For me, the violence and graphic nature found in Barnaby’s work is fitting and appropriate due to the themes he engages. Barnaby’s films trigger visceral responses by exposing the audience to poetic and raw depictions of colonial violence against Indigenous bodies. As Indigenous people, we understand genocide and trauma; we understand horror, we live it. Barnaby’s films frame a space where non-Indigenous people must look at the screen and feel repulsed, afraid, and unsafe by facing the terrifying and grotesquely violent truth and reality that is colonial nation building.
The sub-genre of rape revenge is often categorized under an umbrella of exploitation cinema, famous for its use of shock value and extreme scenarios. However, Indigenous filmmakers’ contributions to the rape revenge canon do not require exaggeration. We do not need to think up imagined incidents of vicious macabre torture. The Marquis de Sade has nothing on Canada’s residential schools. The horror, the terror — it’s all around us, it is the foundation that the colonial states are built upon. We walk in it every day, and prove our resilience through continued survival.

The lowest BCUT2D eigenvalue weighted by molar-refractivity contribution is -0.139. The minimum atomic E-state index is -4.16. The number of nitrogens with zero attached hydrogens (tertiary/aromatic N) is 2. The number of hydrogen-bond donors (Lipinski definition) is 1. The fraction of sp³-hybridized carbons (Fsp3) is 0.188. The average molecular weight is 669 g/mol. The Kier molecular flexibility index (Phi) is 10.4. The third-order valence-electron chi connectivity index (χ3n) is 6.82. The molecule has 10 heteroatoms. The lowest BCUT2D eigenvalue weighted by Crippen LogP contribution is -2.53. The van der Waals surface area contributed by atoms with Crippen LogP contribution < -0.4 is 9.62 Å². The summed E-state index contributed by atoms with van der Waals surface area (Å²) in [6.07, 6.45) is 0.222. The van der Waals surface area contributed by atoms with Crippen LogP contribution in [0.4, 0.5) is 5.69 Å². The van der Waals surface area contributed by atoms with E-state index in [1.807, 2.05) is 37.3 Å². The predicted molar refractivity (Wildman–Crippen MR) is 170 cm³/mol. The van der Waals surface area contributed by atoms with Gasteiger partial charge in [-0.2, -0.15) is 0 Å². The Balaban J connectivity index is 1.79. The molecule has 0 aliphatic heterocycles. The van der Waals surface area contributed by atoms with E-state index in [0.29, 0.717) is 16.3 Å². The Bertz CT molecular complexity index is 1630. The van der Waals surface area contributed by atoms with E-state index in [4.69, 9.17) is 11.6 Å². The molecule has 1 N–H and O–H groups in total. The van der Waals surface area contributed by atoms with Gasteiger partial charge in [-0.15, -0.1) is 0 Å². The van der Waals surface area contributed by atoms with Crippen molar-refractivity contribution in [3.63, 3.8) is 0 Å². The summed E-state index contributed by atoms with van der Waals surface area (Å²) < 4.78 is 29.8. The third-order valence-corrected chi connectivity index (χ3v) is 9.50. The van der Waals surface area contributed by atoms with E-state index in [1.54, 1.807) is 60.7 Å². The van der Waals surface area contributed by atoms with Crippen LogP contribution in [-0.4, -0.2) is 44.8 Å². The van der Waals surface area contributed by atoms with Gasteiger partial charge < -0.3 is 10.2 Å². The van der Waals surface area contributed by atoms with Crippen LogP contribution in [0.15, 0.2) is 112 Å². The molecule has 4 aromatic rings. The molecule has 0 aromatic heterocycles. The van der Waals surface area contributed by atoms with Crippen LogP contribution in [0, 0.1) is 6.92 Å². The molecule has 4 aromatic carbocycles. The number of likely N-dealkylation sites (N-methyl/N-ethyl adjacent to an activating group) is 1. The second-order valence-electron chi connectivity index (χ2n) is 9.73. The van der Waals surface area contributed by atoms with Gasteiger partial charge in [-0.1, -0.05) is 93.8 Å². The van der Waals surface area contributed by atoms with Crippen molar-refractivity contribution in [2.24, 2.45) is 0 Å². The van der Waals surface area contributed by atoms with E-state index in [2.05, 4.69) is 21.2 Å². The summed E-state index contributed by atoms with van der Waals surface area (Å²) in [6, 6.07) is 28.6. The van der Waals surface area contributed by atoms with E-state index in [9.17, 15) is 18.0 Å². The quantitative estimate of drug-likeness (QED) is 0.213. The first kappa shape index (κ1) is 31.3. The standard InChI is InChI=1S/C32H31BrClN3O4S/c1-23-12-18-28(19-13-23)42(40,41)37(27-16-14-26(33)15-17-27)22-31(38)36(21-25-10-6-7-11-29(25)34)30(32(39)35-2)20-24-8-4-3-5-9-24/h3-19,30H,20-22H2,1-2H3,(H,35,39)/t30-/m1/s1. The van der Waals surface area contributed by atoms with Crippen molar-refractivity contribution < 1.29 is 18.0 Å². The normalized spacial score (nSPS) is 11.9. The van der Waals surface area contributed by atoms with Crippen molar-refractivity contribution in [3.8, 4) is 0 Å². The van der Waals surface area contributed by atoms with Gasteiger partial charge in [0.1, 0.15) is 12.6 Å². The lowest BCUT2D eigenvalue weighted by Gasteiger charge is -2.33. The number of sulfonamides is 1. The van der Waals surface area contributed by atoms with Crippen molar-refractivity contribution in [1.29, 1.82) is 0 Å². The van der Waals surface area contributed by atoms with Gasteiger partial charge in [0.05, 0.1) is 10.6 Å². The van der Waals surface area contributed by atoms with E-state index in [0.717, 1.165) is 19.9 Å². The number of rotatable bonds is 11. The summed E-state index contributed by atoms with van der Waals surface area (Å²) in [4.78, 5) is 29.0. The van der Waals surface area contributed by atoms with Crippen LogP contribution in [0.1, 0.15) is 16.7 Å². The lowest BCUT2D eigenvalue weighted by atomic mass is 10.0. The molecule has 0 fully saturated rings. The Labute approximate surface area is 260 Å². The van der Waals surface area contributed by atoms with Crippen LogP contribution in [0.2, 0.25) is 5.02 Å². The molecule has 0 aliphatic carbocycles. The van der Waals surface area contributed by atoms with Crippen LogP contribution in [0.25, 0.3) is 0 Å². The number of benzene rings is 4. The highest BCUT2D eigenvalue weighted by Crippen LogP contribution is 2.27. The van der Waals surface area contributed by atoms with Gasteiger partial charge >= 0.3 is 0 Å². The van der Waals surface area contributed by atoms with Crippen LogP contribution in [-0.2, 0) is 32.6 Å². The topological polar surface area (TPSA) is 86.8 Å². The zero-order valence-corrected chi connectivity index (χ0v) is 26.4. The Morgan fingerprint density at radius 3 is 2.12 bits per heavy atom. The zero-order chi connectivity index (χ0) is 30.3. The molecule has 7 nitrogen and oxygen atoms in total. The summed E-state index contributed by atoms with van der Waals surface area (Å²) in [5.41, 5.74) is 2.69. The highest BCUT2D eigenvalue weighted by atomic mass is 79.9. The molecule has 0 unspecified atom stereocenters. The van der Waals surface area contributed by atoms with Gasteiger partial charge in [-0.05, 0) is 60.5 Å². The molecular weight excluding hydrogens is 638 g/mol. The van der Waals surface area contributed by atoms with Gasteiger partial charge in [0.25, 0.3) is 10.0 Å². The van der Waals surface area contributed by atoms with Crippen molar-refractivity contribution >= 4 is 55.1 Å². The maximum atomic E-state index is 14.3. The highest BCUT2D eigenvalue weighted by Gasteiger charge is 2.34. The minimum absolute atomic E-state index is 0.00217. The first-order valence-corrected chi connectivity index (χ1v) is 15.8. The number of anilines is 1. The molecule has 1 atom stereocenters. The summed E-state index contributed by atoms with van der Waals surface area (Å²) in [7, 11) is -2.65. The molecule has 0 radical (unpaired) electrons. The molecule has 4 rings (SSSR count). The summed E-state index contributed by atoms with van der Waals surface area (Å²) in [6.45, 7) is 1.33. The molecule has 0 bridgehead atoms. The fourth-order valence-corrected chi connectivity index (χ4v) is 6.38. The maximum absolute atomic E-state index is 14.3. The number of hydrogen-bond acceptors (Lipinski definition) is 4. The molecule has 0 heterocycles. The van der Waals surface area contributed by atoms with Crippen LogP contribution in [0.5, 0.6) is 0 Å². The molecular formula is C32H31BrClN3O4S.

Tailfeathers presents us with a narrative in which an Indigenous woman, who is raped, is failed by the justice system and becomes a vigilante, seeking and delivering violent revenge against her own and other women’s rapists.
As with Barnaby’s work, it is impossible for A Red Girl’s Reasoning to be read outside of a larger overarching social context, which in this case it is the ongoing epidemic of missing and murdered Indigenous woman and girls. There are over 800 cases of missing and murdered woman and girls in Canada which have been documented so far. Amnesty International Canada states: